10 tabletop RPG games worth immersing yourself in

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It's not all just fun and games. A brain-scanning study showed that social interactions can help light up the subcortical brain regions, which play a big role in keeping you motivated, while a 2017 study showed that social interactions prompt the release of warm fuzzies-inducing oxytocin, which also stimulates the reward center in your brain ⁠— that might explain why those marathon games run late into the night. Either way you cut it, there's plenty of science to back up why the best tabletop RPG games should be immersive and encourage social interaction.

While D&D might have been the original tabletop role-playing game, and even though it's arguably still the most popular, it's definitely not your only option. In fact, locating games isn't half as hard as narrowing the vast selection down to one (or a few). In other words, if you're wondering, "What tabletop RPG should I play?" you're not alone.

When deciding, you'll want to make sure that the core rulebook is well-written and fully fleshed out; some RPG starter kits come with extras (like dice or character cards), but unlike a board game, most of the action happens in your imagination. As a result, the gamebook is the backbone of your entire RPG experience, so choose carefully. Since RPGs often require prep, it's difficult to get a feel for a particular game unless you've played it first-hand. As a result, reviewer feedback is paramount here. Stick to tabletop RPGs that are highly reviewed to avoid investing time into a poorly designed game.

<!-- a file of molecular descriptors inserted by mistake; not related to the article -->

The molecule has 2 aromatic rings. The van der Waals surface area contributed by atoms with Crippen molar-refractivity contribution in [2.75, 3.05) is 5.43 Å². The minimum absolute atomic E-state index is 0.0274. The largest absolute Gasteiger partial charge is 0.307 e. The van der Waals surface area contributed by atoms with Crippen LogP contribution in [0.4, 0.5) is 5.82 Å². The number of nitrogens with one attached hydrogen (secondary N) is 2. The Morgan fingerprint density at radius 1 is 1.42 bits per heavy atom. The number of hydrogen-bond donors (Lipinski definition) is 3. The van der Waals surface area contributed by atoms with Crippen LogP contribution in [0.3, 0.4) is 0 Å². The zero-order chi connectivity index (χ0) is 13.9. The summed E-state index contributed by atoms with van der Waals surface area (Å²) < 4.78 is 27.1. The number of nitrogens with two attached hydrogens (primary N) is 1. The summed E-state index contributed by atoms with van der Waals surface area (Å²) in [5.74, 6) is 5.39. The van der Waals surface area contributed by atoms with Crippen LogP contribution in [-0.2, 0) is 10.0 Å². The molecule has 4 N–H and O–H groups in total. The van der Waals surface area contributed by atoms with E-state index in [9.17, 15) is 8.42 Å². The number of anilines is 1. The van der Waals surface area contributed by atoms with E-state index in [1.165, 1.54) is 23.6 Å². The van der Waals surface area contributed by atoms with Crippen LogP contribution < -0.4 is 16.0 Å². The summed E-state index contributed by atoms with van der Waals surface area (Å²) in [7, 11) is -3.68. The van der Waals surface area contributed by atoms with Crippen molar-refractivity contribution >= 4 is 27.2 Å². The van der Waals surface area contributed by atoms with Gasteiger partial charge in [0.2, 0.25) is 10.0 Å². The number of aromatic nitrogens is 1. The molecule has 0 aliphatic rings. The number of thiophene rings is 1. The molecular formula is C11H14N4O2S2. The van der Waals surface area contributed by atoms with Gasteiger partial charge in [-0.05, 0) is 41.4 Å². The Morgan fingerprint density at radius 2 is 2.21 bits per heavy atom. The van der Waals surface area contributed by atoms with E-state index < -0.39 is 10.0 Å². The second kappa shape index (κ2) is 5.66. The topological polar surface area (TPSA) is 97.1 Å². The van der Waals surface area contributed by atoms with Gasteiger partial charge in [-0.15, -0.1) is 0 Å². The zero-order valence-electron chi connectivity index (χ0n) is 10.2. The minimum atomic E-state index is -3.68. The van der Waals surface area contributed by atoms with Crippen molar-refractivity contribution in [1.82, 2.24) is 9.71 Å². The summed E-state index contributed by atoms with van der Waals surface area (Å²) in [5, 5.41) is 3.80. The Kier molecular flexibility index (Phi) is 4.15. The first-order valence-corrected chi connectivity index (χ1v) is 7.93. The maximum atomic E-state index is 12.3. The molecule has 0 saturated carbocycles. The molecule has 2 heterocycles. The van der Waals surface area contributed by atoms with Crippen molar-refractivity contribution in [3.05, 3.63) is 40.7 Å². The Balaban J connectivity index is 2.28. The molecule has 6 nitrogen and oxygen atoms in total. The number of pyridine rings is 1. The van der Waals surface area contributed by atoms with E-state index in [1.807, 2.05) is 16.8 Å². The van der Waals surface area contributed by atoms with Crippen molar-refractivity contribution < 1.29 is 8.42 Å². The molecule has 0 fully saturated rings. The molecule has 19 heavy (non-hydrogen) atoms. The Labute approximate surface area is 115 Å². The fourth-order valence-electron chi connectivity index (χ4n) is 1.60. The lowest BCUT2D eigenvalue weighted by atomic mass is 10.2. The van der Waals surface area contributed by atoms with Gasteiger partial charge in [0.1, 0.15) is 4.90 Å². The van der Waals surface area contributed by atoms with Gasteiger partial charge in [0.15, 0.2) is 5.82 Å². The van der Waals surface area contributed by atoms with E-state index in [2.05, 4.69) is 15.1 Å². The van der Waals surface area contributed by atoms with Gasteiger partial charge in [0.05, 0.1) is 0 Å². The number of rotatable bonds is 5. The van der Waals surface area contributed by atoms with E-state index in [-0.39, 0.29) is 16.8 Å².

According to reviewers and avid RPG players, here are the 10 best tabletop RPGs for a wide variety of genre preferences and difficulty levels.

1. The Most Popular RPG Of All Time: Dungeons & Dragons

You can't create a list of the best tabletop RPGs and leave out Dungeons & Dragons. If you're looking for newer, fresher alternatives, skip this one — but if you're looking to learn the ropes with a time-tested fantasy classic, check out this D&D starter set. It's ideal for beginners because it comes with everything you need to play: Dungeon Master's pages, access to 1,000 pre-generated characters, paper figures, blank character sheets, 42 dice, and a flannel drawstring pouch. Anything that isn't sent directly with the order is included in an e-mail with printable pages.

One reviewer wrote: "Great set, very nice dice, enough for a full game! [...] You don't have to buy anything else to get started on your initial journey into D&D!"

2. If You're New To RPGs: Fiasco

Fiasco has been called the "best improv game on the market," and since it combines acting with light role-playing, it's the ideal RPG for anyone who's just starting out (especially since you can play a full game in a few hours). The theme: You're an ordinary person who gets wrapped up in an elaborate crime, and greed, fear, and lust ensue. It's inspired by cinematic creations by the Coen brothers, and buyers say it's "accessible" and "hilarious." Play with three to five people.

One reviewer wrote: "I'm surprised at the different people I can get into this game. This game is perfect for testing-the-waters newbies to a tabletop gaming (But I'd barely say it qualifies as such) or people who couldn't care less about such. It's pretty intuitive to play: If someone's ever seen a movie before, it's quick to pick up."